In summary, three significant gaps need to be addressed to make the EEG-based exoskeleton control ready for independent home use, these gaps include: (1) the usability; (2) the reliability; and (3) the translational gap [80]. Therefore, BCIs have to be enhanced to a level at which customers together with their care providers are able to implement the techniques individually at home. A key element for attaining this aim is the availability of easier to deal with, gel-less electrodes that provide an adequate indication quality. In order to demonstrate the reliability and usefulness of a BCI-controlled exoskeleton, long term studies with end users in real need to be performed. With the comprehensive execution of intelligent shared control techniques, uncertainties and non-stationarities, which are natural to non-invasive MI-BCI techniques, may be handled in part.

Author Contributions

I.E. contributed to the conception of the idea and the layout of the research plan, M.S.A.-Q. was involved in the construction of the search queries, participated in the literature search and wrote major sections of the manuscript. S.A.D. and I.E. assisted in reviewing while S.P. and A.B. edited this manuscript. All authors equally contributed to the rest of the paper. All authors read the manuscript and approved its content.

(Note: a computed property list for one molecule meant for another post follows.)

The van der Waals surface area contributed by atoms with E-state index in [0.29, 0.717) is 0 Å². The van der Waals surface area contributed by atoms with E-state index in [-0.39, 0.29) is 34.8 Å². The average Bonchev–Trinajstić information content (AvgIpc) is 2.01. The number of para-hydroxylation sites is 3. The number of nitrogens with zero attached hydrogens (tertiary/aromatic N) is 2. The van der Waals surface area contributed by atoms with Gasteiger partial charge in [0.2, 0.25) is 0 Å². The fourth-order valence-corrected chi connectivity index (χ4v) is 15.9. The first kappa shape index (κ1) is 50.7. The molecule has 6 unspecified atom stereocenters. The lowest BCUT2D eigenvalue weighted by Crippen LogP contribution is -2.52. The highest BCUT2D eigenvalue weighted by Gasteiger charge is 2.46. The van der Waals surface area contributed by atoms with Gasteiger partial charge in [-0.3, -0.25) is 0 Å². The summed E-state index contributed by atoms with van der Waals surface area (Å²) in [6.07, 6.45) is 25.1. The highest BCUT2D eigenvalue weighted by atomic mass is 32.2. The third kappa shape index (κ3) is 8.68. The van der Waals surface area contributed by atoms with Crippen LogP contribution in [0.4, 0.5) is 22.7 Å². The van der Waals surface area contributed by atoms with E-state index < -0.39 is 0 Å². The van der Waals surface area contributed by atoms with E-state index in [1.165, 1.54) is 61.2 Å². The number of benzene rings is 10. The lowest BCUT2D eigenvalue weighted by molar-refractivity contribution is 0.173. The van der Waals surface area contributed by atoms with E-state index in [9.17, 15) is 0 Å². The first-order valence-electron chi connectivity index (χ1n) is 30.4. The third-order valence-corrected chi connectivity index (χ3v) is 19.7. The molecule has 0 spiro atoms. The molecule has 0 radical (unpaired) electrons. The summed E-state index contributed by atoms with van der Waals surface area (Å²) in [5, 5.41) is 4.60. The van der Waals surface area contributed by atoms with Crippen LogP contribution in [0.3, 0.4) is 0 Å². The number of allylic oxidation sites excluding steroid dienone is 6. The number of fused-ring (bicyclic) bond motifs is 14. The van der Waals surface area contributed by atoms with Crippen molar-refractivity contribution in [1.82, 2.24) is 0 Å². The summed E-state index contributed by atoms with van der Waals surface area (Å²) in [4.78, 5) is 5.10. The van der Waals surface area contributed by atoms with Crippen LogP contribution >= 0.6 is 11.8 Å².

Funding for this research was provided by Ministry of Higher Education (MOHE), Malaysia through FRGS Grant, 0153AB-L28, and Universiti Teknologi PETRONAS.


The authors would like to thank Universiti Teknologi PETRONAS, Monash University Malaysia and Universita degli Studi di Brescia, Italy for supporting this work.

Conflicts of Interest

The authors declare no conflict of interest.


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Figure 1. Exoskeleton Types (a) HAL 5 exoskeleton [17] (b) Ekso exoskeleton [17] (c) MIT AAFO [18] (d) Knee joint exoskeleton [19].
Figure 1. Exoskeleton Types (a) HAL 5 exoskeleton [17] (b) Ekso exoskeleton [17] (c) MIT AAFO [18] (d) Knee joint exoskeleton [19].
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Figure 2. The search strategy.
Figure 2. The search strategy.
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Figure 3. Publication distribution by year.
Figure 3. Publication distribution by year.
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Figure 4. Research outcome.
Figure 4. Research outcome.